Alcohol abuse is a major public health problem worldwide, causing a wide range of preventable morbidity and mortality. In this translational study, we show that heavy drinking (HD) (≥6 standard drinks/day) is independently associated with a worse outcome for ischemic stroke patients. To study the underlying mechanisms of this deleterious effect of HD, we performed an extensive analysis of the brain inflammatory responses of mice chronically exposed or not to 10% alcohol before and after ischemic stroke. Inflammatory responses were analyzed at the parenchymal, perivascular, and vascular levels by using transcriptomic, immunohistochemical, in vivo 2-photon microscopy and molecular MRI analyses. Alcohol-exposed mice show, in the absence of any other insult, a neurovascular inflammatory priming (i.e., an abnormal inflammatory status including an increase in brain perivascular macrophages [PVM]) associated with exacerbated inflammatory responses after a secondary insult (ischemic stroke or LPS challenge). Similar to our clinical data, alcohol-exposed mice showed larger ischemic lesions. We show here that PVM are key players on this aggravating effect of alcohol, since their specific depletion blocks the alcohol-induced aggravation of ischemic lesions. This study opens potentially new therapeutic avenues aiming at blocking alcohol-induced exacerbation of the neurovascular inflammatory responses triggered after ischemic stroke.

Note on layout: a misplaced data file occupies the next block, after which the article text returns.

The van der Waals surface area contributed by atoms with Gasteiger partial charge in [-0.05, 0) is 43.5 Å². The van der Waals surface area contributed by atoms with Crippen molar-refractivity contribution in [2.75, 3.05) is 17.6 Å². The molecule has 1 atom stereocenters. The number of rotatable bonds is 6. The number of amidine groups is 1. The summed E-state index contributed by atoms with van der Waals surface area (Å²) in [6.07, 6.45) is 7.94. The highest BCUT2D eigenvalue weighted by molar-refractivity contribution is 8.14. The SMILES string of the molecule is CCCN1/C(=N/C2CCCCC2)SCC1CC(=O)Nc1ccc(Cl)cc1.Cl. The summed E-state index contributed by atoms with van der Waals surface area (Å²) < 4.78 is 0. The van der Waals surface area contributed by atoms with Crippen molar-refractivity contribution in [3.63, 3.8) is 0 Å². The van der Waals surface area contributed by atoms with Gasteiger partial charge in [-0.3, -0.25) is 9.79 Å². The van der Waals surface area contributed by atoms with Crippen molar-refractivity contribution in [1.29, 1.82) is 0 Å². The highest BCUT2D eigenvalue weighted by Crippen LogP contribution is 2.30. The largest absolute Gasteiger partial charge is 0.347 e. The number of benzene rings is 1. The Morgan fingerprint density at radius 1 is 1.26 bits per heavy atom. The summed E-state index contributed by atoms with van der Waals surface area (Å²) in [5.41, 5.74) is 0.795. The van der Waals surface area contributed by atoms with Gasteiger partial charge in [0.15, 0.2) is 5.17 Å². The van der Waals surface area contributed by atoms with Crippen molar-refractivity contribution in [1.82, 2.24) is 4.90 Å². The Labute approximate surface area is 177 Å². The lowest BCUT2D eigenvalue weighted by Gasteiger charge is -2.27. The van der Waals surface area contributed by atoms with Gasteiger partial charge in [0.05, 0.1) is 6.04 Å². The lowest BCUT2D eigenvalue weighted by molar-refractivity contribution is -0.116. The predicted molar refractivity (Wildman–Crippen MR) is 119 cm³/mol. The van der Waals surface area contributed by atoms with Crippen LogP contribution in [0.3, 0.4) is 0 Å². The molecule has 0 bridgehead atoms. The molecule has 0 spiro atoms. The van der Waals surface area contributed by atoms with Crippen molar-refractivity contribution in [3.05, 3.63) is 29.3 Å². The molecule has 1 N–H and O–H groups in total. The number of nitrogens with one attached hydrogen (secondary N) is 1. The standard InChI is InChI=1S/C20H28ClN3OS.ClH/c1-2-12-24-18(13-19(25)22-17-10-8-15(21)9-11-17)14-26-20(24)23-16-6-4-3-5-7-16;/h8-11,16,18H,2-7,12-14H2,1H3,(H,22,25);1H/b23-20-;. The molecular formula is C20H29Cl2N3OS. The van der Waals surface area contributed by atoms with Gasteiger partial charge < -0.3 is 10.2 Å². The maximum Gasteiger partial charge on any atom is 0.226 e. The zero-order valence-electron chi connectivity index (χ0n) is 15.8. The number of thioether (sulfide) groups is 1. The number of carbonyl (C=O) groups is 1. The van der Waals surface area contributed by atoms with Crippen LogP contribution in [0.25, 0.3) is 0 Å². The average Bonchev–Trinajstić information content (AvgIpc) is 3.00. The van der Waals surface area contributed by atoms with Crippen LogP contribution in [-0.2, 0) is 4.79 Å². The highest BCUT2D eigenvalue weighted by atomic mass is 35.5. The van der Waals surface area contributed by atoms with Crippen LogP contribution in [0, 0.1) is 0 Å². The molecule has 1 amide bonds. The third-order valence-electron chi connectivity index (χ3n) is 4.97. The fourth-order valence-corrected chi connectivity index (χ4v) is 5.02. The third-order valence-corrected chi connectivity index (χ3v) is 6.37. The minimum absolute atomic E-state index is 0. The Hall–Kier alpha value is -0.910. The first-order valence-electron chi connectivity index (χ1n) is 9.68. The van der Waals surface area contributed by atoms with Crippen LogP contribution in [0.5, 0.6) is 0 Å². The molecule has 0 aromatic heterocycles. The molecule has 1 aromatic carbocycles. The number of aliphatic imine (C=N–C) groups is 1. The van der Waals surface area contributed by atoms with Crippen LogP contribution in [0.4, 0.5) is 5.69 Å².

Keywords: Inflammation; Neuroscience; Stroke.